2) The Kingdom Of The Heavens
This is a term that is found in Matthew’s gospel only—occurring 33 times. It refers to the kingdom that was promised in the Old Testament Scriptures which the Messiah of Israel would set up on earth, having its seat of rule in the heavens (Gen. 49:10; 2 Sam. 7:12-13; Dan. 2:44). It is not a kingdom up in heaven, as commonly thought, but rather, a kingdom on earth with the seat of its government being in the heavens (Psa. 103:19). Israel’s prophets describe this kingdom as having incredible utopian conditions. (See The Millennium.)
Scripture indicates that on account of the Jews’ rejection of their Messiah, the setting up of the "the kingdom of the heavens" with its outward blessings would be postponed (Dan. 9:26; Mic. 5:2-3; Zech. 11:4-14). History attests to this fact. For almost two thousand years since the Jews crucified their Messiah, virtually nothing has materialized for them in the way of the kingdom being established as promised in the Old Testament.
God has not been frustrated by this rejection of Christ; He has ordered that, in the meantime, the Lord Jesus would set up “the kingdom of the heavens” in a mystery form. This can be seen by tracing the outline of Matthew's Gospel. In chapters 1-10, the Lord presented Himself to the nation as their Messiah. These chapters demonstrate that He had all the credentials as well as the power to bring in the kingdom according to the description given by the Old Testament prophets. However, the common people (chap. 11) and the leaders (chap. 12:24-45; Mark 3:22) rejected Him. Consequently, in chapters 12-13, in a number of symbolic actions and teachings, the Lord indicated that He would sever His connections with the nation (temporarily) and bring in the kingdom in this mystical character. Hence, the kingdom of the heavens would pass through a mystical phase (Matt. 13:10-17) before it would eventually be established in a public manifestation at the Appearing of Christ, as promised by Israel’s prophets. These two phases can be distinguished as:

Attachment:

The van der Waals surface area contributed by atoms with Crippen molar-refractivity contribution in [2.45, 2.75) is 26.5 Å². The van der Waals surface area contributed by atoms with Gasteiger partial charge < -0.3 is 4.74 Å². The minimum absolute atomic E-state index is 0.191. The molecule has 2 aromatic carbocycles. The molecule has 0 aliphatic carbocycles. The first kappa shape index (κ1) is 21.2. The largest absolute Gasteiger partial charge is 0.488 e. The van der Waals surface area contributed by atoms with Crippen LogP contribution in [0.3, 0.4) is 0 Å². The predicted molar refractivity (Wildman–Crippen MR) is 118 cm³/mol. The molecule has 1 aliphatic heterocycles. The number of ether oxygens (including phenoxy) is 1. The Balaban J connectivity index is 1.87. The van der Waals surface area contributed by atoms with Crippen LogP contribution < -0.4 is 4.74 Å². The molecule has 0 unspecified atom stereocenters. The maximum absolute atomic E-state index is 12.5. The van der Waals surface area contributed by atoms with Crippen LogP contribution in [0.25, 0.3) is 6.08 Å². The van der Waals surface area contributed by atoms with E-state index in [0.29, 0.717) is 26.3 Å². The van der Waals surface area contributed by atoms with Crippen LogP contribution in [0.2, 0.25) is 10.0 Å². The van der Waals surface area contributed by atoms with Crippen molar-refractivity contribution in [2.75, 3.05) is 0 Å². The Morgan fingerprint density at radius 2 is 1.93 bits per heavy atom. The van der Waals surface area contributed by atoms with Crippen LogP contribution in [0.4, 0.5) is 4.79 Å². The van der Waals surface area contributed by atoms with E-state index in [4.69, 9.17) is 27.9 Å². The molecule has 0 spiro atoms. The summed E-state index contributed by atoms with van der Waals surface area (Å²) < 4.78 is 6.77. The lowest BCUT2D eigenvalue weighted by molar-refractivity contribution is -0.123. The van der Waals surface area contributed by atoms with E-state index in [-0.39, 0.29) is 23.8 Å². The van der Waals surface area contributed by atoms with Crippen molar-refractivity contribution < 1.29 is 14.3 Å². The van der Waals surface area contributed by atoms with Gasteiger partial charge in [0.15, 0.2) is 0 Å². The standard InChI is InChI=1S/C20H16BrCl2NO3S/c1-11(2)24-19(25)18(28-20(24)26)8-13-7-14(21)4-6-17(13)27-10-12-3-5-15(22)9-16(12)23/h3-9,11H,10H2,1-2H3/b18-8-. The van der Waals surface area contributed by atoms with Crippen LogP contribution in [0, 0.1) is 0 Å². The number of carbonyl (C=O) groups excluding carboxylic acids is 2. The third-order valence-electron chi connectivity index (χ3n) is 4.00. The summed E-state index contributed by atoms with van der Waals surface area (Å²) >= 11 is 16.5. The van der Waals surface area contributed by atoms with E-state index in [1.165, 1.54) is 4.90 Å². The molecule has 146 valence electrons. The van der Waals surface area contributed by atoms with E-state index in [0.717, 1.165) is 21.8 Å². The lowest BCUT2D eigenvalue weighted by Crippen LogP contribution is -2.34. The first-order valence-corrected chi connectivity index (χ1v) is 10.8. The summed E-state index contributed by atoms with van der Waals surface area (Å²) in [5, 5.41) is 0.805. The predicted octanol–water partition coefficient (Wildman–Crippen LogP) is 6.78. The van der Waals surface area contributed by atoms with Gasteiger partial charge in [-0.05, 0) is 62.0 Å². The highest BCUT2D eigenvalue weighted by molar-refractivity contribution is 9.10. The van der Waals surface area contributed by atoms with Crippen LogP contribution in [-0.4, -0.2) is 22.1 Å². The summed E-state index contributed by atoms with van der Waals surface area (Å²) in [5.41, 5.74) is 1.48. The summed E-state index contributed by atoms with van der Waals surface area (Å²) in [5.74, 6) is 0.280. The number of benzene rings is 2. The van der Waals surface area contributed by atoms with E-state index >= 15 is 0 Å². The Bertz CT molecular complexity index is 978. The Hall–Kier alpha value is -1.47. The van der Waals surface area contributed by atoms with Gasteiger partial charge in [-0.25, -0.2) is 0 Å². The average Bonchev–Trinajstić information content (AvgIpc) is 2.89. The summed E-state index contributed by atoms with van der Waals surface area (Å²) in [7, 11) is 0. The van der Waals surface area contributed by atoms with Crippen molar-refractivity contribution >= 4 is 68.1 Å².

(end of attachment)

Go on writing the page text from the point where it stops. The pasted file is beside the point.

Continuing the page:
•  The kingdom in mystery (Matt. 13:11).
•  The kingdom in manifestation (1 John 3:2 – J. N. Darby Translation footnote).
The parable in Luke 19:11-27 indicates that the Lord received the kingdom when He ascended to heaven after His death and resurrection. The “nobleman” in the parable (Christ) went into “a far country” (heaven) to receive a kingdom (vs. 12). Thus, the mystery phase of the kingdom of the heavens had its beginning at that time. Being in a mystery form at this present time, it does not look as though there is a kingdom in session. From all outward appearances it seems that God is not doing anything in this world at all. It is in a mystery form today because:
•  It is without a visible King.
•  It is without an earthly, geographical, administrative center.
•  It has no national boundaries.
•  Most of its professed subjects do not regard the authority of the King and live as if there were no King.